Judging the Royals

Wade Davis deals with inconsistency

Updated: 2013-08-25T21:19:38Z


The Kansas City Star

In the fourth inning of Saturday night’s 7-2 loss to the Nationals, starting pitcher Wade Davis threw 28 pitches. He walked the leadoff batter on four pitches, gave up a single, a sacrifice fly, an intentional walk, a double, another single and in the process, gave up four earned runs. Sounds like a pitcher who had lost it, right?

Not so fast.

Davis came back out for the fifth inning and got the top of the order—Denard Span, Ryan Zimmerman and Bryce Harper—on a total of six pitches. So maybe he found it again; but then Wade came back out for the sixth, threw 19 pitches and gave up a single, a home run and a walk.

After the game Wade was asked about his performance and he said he was inconsistent. Davis said he was inconsistent with the release point on his pitches and that made his pitches inconsistent in their location. And all that inconsistency led to mistakes out over the plate.

Saturday night Davis threw six innings and gave up seven earned runs. The start before that he threw three and two thirds innings and gave up four earned runs, the start before that he threw six innings and gave up two earned runs, the start before that he threw five innings and gave up two earned runs and the start before that Davis threw seven and a third innings and gave up no earned runs. At times he’s been good and at times he hasn’t—the definition of inconsistent.

In the post-game press conference Ned Yost was asked about Wade’s spot in the rotation. Ned said they don’t talk about that kind of stuff after a loss—everybody’s upset and they wouldn’t want to make a decision while they’re still P.O.’d about losing. But Ned did say it was something they would consider.

The Royals have lost seven in a row and are now back to .500—64 and 64. They have 34 games left to play, 12 of them against the two teams in front of them; Cleveland and Detroit. Ned Yost said he believes the Royals—who have been incredibly streaky—still have one more good run left in them. If so it needs to start fairly soon.

The Royals lose to the Nationals, 7-2.

Game notes

*Alex Gordon did it again: he threw out Ryan Zimmerman when the Nationals DH tried to stretch a single into a double. I know these guys see scouting reports, but they must not believe them until they see Gordon first hand.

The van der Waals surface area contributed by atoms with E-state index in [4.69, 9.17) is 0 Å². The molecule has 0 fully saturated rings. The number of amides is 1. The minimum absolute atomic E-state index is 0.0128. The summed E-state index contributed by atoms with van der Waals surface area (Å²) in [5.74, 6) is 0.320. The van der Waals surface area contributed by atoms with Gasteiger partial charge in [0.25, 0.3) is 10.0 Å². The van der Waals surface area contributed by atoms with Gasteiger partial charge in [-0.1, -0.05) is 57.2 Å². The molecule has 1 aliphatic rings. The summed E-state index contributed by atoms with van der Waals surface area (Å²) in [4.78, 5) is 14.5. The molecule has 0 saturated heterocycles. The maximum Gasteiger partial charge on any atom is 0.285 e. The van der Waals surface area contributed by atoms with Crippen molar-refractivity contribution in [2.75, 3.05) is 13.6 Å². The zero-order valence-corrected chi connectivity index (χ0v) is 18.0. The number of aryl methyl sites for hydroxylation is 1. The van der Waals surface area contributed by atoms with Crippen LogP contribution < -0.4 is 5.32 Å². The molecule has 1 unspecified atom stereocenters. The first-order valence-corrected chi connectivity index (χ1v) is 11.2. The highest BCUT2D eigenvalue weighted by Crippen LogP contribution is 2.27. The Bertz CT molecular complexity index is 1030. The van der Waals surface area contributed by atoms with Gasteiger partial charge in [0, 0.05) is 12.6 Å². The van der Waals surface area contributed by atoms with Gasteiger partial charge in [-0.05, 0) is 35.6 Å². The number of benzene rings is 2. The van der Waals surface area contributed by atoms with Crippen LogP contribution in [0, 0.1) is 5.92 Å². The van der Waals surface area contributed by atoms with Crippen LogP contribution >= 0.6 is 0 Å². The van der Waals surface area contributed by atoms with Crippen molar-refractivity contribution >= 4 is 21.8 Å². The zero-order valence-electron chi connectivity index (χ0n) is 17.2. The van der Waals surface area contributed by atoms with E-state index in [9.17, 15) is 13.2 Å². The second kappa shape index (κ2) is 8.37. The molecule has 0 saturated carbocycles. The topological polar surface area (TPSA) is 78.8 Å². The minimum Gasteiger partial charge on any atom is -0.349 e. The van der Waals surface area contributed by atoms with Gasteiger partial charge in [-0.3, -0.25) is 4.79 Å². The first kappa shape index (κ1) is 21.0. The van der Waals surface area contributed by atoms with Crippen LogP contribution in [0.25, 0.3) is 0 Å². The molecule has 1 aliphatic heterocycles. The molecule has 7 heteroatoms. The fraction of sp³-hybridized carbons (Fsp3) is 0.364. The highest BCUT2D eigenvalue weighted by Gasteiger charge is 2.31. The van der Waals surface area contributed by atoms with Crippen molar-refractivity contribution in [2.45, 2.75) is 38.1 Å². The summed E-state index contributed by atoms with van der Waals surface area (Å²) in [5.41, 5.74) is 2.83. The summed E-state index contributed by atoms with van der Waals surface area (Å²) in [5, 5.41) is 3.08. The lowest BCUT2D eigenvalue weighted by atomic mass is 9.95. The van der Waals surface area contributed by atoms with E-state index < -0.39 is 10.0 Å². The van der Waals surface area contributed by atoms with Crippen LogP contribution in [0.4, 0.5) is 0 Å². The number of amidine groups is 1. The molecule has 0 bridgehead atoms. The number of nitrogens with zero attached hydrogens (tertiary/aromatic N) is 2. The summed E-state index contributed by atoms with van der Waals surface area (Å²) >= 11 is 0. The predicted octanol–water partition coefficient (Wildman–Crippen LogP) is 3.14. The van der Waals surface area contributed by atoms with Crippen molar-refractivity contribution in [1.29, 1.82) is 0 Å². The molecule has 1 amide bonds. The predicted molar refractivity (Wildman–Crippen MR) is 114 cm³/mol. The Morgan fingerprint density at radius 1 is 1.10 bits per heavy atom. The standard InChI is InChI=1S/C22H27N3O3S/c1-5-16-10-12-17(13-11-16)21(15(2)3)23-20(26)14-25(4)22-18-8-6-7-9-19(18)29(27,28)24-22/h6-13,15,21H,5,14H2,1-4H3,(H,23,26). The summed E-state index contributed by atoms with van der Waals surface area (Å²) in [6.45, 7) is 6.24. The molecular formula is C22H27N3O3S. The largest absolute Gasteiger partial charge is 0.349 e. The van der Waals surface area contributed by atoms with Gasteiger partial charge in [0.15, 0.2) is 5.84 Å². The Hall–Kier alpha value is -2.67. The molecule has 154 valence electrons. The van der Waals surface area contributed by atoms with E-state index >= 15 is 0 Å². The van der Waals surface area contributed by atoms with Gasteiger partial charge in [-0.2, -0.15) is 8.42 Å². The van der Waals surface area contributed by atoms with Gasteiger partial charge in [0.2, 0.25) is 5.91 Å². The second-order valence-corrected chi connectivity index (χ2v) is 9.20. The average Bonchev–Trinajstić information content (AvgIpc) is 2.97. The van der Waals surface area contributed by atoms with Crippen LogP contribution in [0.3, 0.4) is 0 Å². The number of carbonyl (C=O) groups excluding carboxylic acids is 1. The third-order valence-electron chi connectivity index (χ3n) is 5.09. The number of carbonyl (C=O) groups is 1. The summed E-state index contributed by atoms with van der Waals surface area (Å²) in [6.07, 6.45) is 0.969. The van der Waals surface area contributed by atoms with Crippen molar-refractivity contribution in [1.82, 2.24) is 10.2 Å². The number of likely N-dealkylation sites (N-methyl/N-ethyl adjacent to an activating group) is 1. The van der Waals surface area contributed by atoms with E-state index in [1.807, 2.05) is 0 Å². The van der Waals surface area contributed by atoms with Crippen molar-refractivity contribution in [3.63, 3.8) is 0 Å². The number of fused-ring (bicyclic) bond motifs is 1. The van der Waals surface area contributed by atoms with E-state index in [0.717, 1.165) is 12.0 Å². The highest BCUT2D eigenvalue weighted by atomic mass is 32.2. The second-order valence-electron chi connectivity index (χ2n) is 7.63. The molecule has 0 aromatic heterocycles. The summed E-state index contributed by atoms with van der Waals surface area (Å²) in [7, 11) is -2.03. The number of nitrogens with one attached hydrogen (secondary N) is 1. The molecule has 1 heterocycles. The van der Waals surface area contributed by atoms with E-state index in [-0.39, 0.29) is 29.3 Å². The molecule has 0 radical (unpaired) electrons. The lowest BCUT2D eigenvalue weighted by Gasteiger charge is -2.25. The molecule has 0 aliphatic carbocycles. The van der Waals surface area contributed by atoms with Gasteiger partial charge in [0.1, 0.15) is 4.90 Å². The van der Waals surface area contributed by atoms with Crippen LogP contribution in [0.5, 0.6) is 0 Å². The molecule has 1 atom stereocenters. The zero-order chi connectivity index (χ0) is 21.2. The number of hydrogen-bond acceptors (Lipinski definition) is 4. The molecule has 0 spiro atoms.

*Jordan Zimmermann is 15-7 with an ERA of 3.32. The only Royals that had faced him before were Emilio Bonifacio and Jordan Maxwell. Hitters tend to struggle against pitchers they haven’t seen before, even when the pitcher isn’t a top-of-the-line guy—Zimmermann is. I’ve asked guys why they think the pitcher has the advantage in the first encounter and they say it’s because the pitcher is in control: he throws the pitches and they have to react. On the other hand, I’ve had pitchers tell me that rookie hitters will surprise them until they have enough at-bats. After that the sample size start to build up and pitchers can see the holes in a hitter’s swing.

*Lead-off walks are rarely good and the one Wade Davis issued in the fourth inning came around to score. Davis issued another walk to Adam LaRoche after he fell behind 2-0. Rather than give Laroche a "cookie"—a hittable fastball—Davis put him on. That didn’t work out so well, LaRoche also came around to score.

To be fair to Davis two of the runs in the fourth came on a good pitch; he threw a cutter in on Chad Tracy’s hands and jammed him. Unfortunately for Wade, Tracy got enough of the ball to hit it over Alcides Escobar, but was jammed badly enough that the ball didn’t carry to Alex Gordon. Pitchers will sometimes say they made a good pitch when the guy at the plate hit the ball 400 feet—it wasn’t that good a pitch. But in this case, Wade Davis could make that argument.

*In-between innings—before the bottom of the fifth—Nationals catcher Wilson Ramos bounced the warm up throw to second base. A bounced warm-up throw often comes out of play in case the ball gets scuffed, but this time the ball stayed in the pitcher’s glove.

Some players don’t think it’s that big a deal; umpires make a great show of throwing out every pitch that hits the dirt, but if a ball bounces two times on the way to short and again when the throw is short-hopped to first, the ball stays in play. Apparently the game is being played with scuffed baseballs on a regular basis—smart pitchers take advantage of that.